In the 3rd-century BC, with the planting of a single tree, the city of Anuradhapura, Sri Lanka, became a sacred place. The tree was grown from a cutting from a holy tree in Bodh Gaya, under which Buddha had found enlightenment.
These two trees—in Anuradhapura and Bodh Gaya, India—and other Ficus religiosa are called religious fig trees, or, most famously, bodhi trees. And, after Buddha was believed to have sat under its canopy and found enlightenment, the trees would become sacred emblems, representing wisdom and beckoning others to be calm beneath its leaves.
Anuradhapura's bodhi tree; photo credit: hu9423, Wikipedia
Anuradhapura's bodhi tree (called Sri Maha Bodhi) is said to have arrived around 250 BC, in the hands of a Buddhist princess who hoped to spread Buddha's teachings to Sri Lanka. Today, the bodhi tree is very large and very old—at more than 2,000 years old, it is believed to be the oldest known tree planted by human hand, and the oldest historically authenticated tree in the world (this means that its age is verified by a continuous procession of guardians, since it was first planted).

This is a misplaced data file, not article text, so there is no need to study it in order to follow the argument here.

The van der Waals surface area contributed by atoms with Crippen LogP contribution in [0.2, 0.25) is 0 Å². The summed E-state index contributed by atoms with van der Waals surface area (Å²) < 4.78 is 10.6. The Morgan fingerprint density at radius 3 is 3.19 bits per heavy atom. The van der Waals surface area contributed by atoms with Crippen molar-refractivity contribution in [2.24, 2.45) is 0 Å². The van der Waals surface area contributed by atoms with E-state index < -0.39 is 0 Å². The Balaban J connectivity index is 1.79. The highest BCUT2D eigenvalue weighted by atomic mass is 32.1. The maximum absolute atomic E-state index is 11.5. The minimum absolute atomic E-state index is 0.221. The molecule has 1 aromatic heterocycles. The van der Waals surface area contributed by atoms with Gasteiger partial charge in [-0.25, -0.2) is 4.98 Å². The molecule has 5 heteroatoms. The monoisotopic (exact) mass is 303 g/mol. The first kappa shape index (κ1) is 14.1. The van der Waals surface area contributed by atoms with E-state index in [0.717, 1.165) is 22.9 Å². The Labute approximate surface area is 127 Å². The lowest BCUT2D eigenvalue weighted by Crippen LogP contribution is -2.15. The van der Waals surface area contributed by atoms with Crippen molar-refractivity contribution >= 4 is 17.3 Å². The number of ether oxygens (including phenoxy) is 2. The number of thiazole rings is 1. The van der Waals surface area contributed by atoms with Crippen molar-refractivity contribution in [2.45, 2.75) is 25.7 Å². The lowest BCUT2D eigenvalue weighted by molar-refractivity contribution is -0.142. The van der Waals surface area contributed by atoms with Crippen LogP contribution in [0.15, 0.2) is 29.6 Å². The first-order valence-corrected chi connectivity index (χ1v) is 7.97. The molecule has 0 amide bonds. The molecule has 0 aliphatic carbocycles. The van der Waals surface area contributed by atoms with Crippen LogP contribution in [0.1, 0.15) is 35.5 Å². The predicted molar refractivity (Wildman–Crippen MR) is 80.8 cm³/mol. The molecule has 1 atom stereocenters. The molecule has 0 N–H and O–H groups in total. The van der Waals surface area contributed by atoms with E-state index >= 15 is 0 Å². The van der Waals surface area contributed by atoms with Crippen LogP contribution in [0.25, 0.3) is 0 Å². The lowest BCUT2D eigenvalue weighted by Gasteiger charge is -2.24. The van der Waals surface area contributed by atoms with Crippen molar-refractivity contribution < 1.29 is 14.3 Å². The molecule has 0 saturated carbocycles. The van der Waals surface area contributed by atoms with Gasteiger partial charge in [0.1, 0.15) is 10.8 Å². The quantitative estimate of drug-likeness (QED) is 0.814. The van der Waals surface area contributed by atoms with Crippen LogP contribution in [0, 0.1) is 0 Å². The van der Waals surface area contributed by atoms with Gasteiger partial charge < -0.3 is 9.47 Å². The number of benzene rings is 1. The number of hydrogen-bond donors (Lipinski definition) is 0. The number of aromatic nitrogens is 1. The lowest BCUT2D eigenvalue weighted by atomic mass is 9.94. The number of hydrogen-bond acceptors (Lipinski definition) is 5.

And it is still tended today, by streams of devotees who make a pilgrimage to the bodhi tree for offerings and prayers. A golden railing surrounds the ancient trunk, and prayer flags flutter on its branches.
Ficus religiosa is a species of banyan fig native to India, Bangladesh, Nepal, Pakistan, Sri Lanka, southwest China, and Indochina. The leaves are 4 inches to 6.5 inches long, 3 inches to almost 5 inches wide, and distinctively cordate, or heart-shaped. The tree grows up to 100 feet tall and, the trunk, up to 10 feet wide.
Leaves from the Ficus religiosa; photo credit Eric Guinther.
Anna Laurent is a writer and producer of educational botanical media. Photographs from her forthcoming field guide to Los Angeles are available for exhibition and purchase at the author's shop.